"Time in the market is better than timing the market” means that, over time, the stock market will yield successful returns. It is impossible to accurately time the market highs and lows. The Wall Street investment adage has been cited in print since at least 1966.
The long phrase is often shortened to “it’s time, not timing.”
4 October 1966, Western Kansas Press (Great Bend, KS), “Everything Going Up But The Stock Market” by Dick West (United Press International), pg. 8, col. 2:
“The records prove that, given time, investment in a well-selected cross-section of stocks has always produced desirable results,” he said. “The secret to investment success is time, not timing.”
(David Heald, senior vice president of Putnam Fund Distributors, Inc., of Boston—ed.)
8 July 1991, St. Louis (MO) Post-Dispatch, “Checking Out Tow New International Mutual Funds” by Mike Brown, Business Plus, pg. 7:
“We feel that success is a function of time in the market, not timing the market,’’ said Hughes.
3 October 1993, Worcester (MA) Telegram Gazette, “Market Correction Ahead?”:
“Time in the market is more important than timing the market,” said Synder.
Get a Life Without Sacrificing Your Career:
How to Make More Time for What’s Really Important
By Dianna Daniels Booher
Published by McGraw-Hill Professional
Any financial planner will tell you that the issue is not timing the market but time in the market. Select solid investments and stay put for the long haul.
Mary Farrell’s Beyond the Basics: How to Invest Your Money, Now That You Know a Thing Or Two
By Mary Farrell
New York, NY: Simon and Schuster
“Forget trying to time the market with a lot of quick trades, observes Mary Ferrell. It’s time in the market, not timing the market, that generates wealth. Sage advice from a great investment strategist.” — FRANK CAPPIELLO, PRESIDENT, MCCULLOUGH, ANDREWS & CAPPIELLO
Wall Street Words:
An A to Z Guide to Investment Terms for Today’s Investor
By David Logan Scott
Edition: 3, illustrated
Boston, MA: Houghton Mifflin Harcourt
To put it bluntly, the most important investment advice for the serious investor is that it is “time in the market,” not “timing the market,” that is the key to long-term successful investing.
-- George Riles, First Vice President and Resident Manager, Merrill Lynch, Albany, GA
When to stagger your investments and when to run with the bulls
April 30, 2005
By Anet Ahern
Investors who are in favour of lump-sum investing are firm believers that time in the market is better than trying to time the market. Lump-sum investing only gives you one shot at getting your timing right.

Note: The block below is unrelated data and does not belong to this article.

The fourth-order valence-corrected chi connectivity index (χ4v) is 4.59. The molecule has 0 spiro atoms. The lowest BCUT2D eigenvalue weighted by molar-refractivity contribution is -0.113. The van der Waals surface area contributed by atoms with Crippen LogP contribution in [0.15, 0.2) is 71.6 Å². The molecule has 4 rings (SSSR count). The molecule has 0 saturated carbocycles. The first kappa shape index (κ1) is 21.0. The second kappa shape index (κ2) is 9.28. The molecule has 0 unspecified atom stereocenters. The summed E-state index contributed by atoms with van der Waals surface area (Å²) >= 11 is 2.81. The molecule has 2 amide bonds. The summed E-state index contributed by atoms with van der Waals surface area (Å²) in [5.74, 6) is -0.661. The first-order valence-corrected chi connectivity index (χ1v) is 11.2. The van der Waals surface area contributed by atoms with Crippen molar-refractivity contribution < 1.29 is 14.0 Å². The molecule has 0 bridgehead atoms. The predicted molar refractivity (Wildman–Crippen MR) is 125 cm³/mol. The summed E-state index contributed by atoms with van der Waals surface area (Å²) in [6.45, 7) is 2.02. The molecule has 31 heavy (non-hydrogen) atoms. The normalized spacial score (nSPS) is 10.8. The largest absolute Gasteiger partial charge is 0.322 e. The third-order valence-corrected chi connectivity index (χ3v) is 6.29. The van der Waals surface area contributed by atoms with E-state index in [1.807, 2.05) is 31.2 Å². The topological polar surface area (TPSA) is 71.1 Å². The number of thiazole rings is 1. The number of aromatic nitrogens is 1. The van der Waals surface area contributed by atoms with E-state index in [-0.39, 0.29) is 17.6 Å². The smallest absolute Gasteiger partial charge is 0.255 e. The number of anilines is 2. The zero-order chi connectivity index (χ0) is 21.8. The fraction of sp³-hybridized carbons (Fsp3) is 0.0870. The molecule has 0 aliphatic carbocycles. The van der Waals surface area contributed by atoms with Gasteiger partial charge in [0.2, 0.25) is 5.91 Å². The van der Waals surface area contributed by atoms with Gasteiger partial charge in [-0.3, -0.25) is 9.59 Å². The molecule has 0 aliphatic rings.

The biggest risk of this approach is that you invest all of your money at a high point in the market, and end up waiting a long time to show any gains on your investment.
22-11-2006, 02:17 PM
I think it only takes a reasonable amount of research to buy at a reasonably good time with a long-term view. Buffett does this by considering real economic value of investments and buying when value is good, as do many property developers. This idea of “time in the market is better than timing the market” is the catchcry of the mediocre investor…. I believe
Mount Airy (PA) News
Stock market 101
Published: Friday, April 11, 2008 12:31 AM EDT
If you’re looking to get involved with the stock market, two things to remember are: don’t follow the crowd and diversify.
That was the advice of Andy Anderson, a financial advisor for Edward Jones, who gave a talk on stock market basics Thursday evening. He made his remarks Inspiration Center on West Pine Street Thursday evening.
People are also advised against over-reacting to the recession and its effects on the stock market. Anderson advised, “Time in the market is better than timing the market.”
The Advertiser (Sydney, Australia)
10 golden rules for successful investment
By Anthony Keane
May 28, 2008 09:35am
ANZ financial planner Jacquie McCarthy says by investing regularly, you remove the risk of investing a lump sum right before a market slump. “The investment adage ‘time in the market is better than trying to time the market’ applies,” she says.
It is never too early to invest in shares
13 February 2009
“Disregard current market turmoil and invest now for the future because shares are currently cheap. As the old investment adage goes, it is time in the market rather than timing the market that’s vital,” asserts Head of Personal Finance at Fool.co.uk David Kuo.
New York City • Banking/Finance/Insurance • (0) Comments • Friday, December 12, 2008 • Permalink